The purpose of this project was to develop a guide stressing the importance of planning for cost effectiveness studies, early in the life of community based prevention programs, for use by program managers and local evaluators.
The Department of Health and Human Services encourages health promotion and disease prevention in a variety of programs targeted to communities. At the community level, managers need to be able to assess whether health promotion and disease prevention interventions are having the desired effect and are a good use of scarce resources. Cost effectiveness analysis is one tool for answering these questions. In cost effectiveness analyses program costs are quantified in dollars and program outcomes are quantified in non-monetary units such as life-years gained. The guide was to offer checklists for the reader, identifying the steps that needed to be taken. It was also to offer advice on how to develop a cost-effectiveness study, including determining the time frame for the intervention and the time frame for the analysis; use of discounting in considering future costs and benefits; and various types of economic studies and their potential use. It also was to offer guidance on identifying outcome measures, citing programs such as the Centers for Disease Control and Prevention's (CDC's) Steps to a Healthier US, and the National Cancer Institute’s American Stop Smoking Intervention Study as examples. It was also to offer criteria for selecting among candidate outcome measures. In a similar vein, it would offer advice on how to quantify program costs, and isolate costs by program component.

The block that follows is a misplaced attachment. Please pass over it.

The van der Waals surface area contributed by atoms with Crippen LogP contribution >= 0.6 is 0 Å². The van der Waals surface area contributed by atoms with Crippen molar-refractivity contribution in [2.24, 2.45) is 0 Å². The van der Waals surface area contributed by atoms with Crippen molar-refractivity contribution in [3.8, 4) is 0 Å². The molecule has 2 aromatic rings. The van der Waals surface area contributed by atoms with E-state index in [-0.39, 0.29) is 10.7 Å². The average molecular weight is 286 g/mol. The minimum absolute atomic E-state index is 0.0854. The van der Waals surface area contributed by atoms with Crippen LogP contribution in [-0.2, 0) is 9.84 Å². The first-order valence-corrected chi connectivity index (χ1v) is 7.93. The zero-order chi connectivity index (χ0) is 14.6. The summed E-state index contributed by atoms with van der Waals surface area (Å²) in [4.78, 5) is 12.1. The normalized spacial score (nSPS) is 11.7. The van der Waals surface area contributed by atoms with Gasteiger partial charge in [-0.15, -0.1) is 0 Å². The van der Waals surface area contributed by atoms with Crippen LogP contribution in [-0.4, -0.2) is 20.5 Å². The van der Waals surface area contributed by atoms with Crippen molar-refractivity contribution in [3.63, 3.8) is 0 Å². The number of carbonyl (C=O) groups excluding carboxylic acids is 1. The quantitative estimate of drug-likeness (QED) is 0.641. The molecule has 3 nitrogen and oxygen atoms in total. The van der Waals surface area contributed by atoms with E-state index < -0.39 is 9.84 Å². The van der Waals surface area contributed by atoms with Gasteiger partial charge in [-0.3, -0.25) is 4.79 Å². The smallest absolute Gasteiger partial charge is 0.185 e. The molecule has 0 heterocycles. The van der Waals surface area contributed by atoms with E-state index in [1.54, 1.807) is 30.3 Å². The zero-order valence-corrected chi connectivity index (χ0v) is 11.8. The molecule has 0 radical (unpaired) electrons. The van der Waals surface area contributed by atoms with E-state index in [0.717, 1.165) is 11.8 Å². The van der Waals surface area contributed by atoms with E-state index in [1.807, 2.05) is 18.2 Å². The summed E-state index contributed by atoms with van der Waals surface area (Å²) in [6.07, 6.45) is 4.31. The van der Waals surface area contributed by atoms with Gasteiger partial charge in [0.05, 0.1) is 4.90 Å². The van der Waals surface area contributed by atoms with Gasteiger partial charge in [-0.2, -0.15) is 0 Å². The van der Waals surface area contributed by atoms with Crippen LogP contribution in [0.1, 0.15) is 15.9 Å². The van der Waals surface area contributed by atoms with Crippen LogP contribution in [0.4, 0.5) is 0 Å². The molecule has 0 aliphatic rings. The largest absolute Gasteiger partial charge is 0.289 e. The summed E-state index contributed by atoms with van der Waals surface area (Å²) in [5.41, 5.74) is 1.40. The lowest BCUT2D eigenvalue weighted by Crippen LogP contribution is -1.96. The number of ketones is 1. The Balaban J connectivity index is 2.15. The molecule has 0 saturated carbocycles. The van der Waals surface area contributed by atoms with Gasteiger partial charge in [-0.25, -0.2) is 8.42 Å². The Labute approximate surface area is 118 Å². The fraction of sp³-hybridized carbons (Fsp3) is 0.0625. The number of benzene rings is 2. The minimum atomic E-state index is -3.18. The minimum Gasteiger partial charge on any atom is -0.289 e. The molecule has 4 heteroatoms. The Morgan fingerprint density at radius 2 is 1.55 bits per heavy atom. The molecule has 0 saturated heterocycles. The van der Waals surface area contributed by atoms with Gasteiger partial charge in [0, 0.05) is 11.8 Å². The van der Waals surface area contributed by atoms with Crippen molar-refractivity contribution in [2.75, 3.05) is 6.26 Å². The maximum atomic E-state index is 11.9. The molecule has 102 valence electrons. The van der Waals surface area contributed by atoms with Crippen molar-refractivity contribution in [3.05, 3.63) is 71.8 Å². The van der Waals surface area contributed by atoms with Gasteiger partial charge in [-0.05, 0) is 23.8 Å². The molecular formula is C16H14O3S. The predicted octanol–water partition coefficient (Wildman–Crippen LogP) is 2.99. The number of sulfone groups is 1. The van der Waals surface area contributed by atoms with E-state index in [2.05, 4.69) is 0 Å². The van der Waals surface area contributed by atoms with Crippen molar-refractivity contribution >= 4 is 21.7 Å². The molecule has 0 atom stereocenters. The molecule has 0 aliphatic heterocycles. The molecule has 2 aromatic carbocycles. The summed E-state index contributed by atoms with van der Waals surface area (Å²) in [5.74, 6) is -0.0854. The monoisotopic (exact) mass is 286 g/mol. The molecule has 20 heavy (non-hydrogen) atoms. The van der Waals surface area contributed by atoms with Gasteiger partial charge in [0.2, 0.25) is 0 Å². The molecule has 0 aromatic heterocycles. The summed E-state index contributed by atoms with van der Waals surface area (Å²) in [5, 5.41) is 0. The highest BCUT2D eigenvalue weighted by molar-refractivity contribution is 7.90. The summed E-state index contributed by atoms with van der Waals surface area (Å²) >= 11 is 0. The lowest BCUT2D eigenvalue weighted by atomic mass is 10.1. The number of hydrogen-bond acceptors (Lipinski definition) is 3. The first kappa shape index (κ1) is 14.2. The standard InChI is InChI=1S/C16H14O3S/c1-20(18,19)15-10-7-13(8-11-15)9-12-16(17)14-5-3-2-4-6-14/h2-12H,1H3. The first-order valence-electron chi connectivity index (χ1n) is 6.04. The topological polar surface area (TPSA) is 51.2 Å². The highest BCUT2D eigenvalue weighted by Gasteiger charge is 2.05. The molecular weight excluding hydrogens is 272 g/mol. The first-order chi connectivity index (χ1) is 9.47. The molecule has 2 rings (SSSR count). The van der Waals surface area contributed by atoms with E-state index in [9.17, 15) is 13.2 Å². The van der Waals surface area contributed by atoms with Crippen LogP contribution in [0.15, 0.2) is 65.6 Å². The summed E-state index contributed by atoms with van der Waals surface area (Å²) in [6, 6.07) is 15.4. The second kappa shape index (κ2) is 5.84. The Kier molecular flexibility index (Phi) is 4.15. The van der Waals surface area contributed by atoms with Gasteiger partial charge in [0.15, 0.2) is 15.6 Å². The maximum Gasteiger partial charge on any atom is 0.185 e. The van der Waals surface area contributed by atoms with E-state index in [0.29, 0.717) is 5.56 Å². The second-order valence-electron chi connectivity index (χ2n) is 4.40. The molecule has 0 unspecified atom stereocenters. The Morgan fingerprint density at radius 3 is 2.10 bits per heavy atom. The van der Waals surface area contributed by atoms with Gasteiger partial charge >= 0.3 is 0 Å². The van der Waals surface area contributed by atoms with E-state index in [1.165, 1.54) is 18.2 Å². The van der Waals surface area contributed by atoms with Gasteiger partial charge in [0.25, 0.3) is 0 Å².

Guidance was developed by the contractor, including specific advice on conducting cost-effectiveness analyses, focusing on issues local evaluators are likely to encounter such as how to compare programs that target different health conditions; issues that arise in comparing programs that target the same condition and equity and efficiency concerns. The contractor offered various allocation scenarios that a decision-maker could face and examples of how cost effectiveness studies could inform decision making. The contractor also prepared an annotated bibliography of cost-effectiveness analyses of community prevention strategies from the formal literature as well as worksheets for quantifying program costs.
Report Title: Guide to Analyzing the Cost Effectiveness of Community Public Health Prevention Approaches http://aspe.hhs.gov/health/reports/06/cphpa/index.htm
Agency Sponsor: ASPE-Office of the Assistant Secretary for Planning and Evaluation
Federal Contact: Tilson, Wilma, 202-205-8841
Performer: Research Triangle Institute International; Research Triangle Park, NC
PIC ID: 8483